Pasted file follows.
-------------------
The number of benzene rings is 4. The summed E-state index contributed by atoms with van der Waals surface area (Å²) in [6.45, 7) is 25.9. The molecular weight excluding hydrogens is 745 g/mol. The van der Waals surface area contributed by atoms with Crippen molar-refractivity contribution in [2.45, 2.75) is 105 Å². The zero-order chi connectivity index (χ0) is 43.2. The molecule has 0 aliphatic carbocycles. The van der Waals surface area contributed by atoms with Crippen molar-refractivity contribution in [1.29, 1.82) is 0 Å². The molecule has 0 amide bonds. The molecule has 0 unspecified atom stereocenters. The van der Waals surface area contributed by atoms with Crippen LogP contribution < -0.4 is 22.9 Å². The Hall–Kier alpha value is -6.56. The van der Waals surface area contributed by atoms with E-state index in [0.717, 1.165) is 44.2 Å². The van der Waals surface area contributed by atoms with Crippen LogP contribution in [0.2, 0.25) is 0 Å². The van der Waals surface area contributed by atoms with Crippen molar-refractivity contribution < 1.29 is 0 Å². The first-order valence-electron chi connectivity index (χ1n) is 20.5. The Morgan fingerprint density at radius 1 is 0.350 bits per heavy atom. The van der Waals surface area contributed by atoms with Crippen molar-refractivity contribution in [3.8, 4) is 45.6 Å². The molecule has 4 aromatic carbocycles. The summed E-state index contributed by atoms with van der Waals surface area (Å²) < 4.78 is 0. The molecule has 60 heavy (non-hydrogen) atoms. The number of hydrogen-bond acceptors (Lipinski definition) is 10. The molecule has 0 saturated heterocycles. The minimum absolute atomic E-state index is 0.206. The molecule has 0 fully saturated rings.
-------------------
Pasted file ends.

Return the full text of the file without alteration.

The number of benzene rings is 4. The summed E-state index contributed by atoms with van der Waals surface area (Å²) in [6.45, 7) is 25.9. The molecular weight excluding hydrogens is 745 g/mol. The van der Waals surface area contributed by atoms with Crippen molar-refractivity contribution in [2.45, 2.75) is 105 Å². The zero-order chi connectivity index (χ0) is 43.2. The molecule has 0 aliphatic carbocycles. The van der Waals surface area contributed by atoms with Crippen molar-refractivity contribution in [1.29, 1.82) is 0 Å². The molecule has 0 amide bonds. The molecule has 0 unspecified atom stereocenters. The van der Waals surface area contributed by atoms with Crippen LogP contribution < -0.4 is 22.9 Å². The Hall–Kier alpha value is -6.56. The van der Waals surface area contributed by atoms with E-state index in [0.717, 1.165) is 44.2 Å². The van der Waals surface area contributed by atoms with Crippen LogP contribution in [0.2, 0.25) is 0 Å². The van der Waals surface area contributed by atoms with Crippen molar-refractivity contribution < 1.29 is 0 Å². The first-order valence-electron chi connectivity index (χ1n) is 20.5. The Morgan fingerprint density at radius 1 is 0.350 bits per heavy atom. The van der Waals surface area contributed by atoms with Crippen molar-refractivity contribution in [3.8, 4) is 45.6 Å². The molecule has 4 aromatic carbocycles. The summed E-state index contributed by atoms with van der Waals surface area (Å²) < 4.78 is 0. The molecule has 60 heavy (non-hydrogen) atoms. The number of hydrogen-bond acceptors (Lipinski definition) is 10. The molecule has 0 saturated heterocycles. The minimum absolute atomic E-state index is 0.206. The molecule has 0 fully saturated rings.